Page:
Officials decide against retrial

Prosecutors have decided not to bring a Monroe man to trial a second time for vehicular homicide.

A jury last month acquitted Eizu Elijah Fredrickson, 23, of felony hit-and-run in a traffic accident in which his best friend was killed. The jury also was deadlocked on a second charge of vehicular homicide.

Snohomish County Superior Court Judge George Bowden declared a mistrial, which left open the possibility of Fredrickson being tried again for vehicular homicide.

Deputy prosecutor Joan Cavagnaro said Monday she will not prosecute Fredrickson again, partly because the jury was leaning 10-2 in favor of acquittal. A unanimous decision is necessary for a court verdict.

"It’s the right decision for the prosecutor to make because there’s no evidence to convict him of criminal activity," defense lawyer Pete Mazzone said. "Although there’s circumstantial evidence to indicate some criminal activity may have occurred, there’s no evidence to link it to Mr. Fredrickson. I commend Ms. Cavagnaro for doing the right thing."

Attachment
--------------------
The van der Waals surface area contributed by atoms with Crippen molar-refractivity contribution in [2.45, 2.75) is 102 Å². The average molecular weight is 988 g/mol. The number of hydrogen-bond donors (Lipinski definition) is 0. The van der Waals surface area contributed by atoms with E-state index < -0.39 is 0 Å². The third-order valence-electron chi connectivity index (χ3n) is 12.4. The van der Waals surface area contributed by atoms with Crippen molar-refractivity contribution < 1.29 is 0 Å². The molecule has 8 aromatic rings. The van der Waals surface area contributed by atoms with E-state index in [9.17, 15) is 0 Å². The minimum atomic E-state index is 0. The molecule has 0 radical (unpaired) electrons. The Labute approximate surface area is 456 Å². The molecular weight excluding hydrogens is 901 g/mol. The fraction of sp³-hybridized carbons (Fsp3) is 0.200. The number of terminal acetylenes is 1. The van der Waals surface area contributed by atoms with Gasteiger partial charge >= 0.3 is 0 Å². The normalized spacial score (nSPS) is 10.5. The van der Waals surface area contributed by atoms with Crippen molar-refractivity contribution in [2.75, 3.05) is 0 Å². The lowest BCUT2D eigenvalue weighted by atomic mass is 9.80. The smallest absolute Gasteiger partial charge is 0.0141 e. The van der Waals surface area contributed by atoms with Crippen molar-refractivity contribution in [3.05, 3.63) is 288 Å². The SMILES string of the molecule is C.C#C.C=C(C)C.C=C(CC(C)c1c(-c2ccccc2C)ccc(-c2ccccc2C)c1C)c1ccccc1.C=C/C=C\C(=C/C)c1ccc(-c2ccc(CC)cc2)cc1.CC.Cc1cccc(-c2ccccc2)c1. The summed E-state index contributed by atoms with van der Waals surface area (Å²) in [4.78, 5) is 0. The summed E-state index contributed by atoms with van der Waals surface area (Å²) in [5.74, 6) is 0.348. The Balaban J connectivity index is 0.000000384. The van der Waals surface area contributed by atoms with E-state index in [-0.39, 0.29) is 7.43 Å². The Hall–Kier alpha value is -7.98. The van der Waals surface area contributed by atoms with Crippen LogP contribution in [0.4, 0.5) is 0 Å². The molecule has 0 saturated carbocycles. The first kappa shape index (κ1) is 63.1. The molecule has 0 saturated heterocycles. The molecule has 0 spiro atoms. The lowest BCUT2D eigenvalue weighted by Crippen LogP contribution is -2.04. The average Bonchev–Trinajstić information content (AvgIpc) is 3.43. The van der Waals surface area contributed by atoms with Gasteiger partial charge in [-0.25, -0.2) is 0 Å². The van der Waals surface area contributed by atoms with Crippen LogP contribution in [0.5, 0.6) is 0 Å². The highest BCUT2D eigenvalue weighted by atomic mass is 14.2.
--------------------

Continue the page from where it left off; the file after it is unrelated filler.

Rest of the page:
Fredrickson and his friend, Phillip Stone, 21, also of Monroe, had gone to a party in a remote part of Snohomish County north of Snohomish. Fredrickson admitted he had been drinking, but insisted he had only a few drinks before falling asleep at the party for up to three hours.

Just after midnight on Dec. 7, he and Stone got into his Subaru station wagon to return home. His car failed to negotiate a sharp curve on Woods Creek Road, went down an embankment and struck a tree.

Stone died from injuries suffered in the crash. Fredrickson walked away from the accident, but apparently suffered a bump on the head. He didn’t report the accident, and told police that he believed he had taken Stone home early that morning.

Mazzone suggested that the defendant temporarily lost memory as a result of the head injury.

He also argued that there was no evidence Fredrickson was driving drunk or negligently at the time of the crash.

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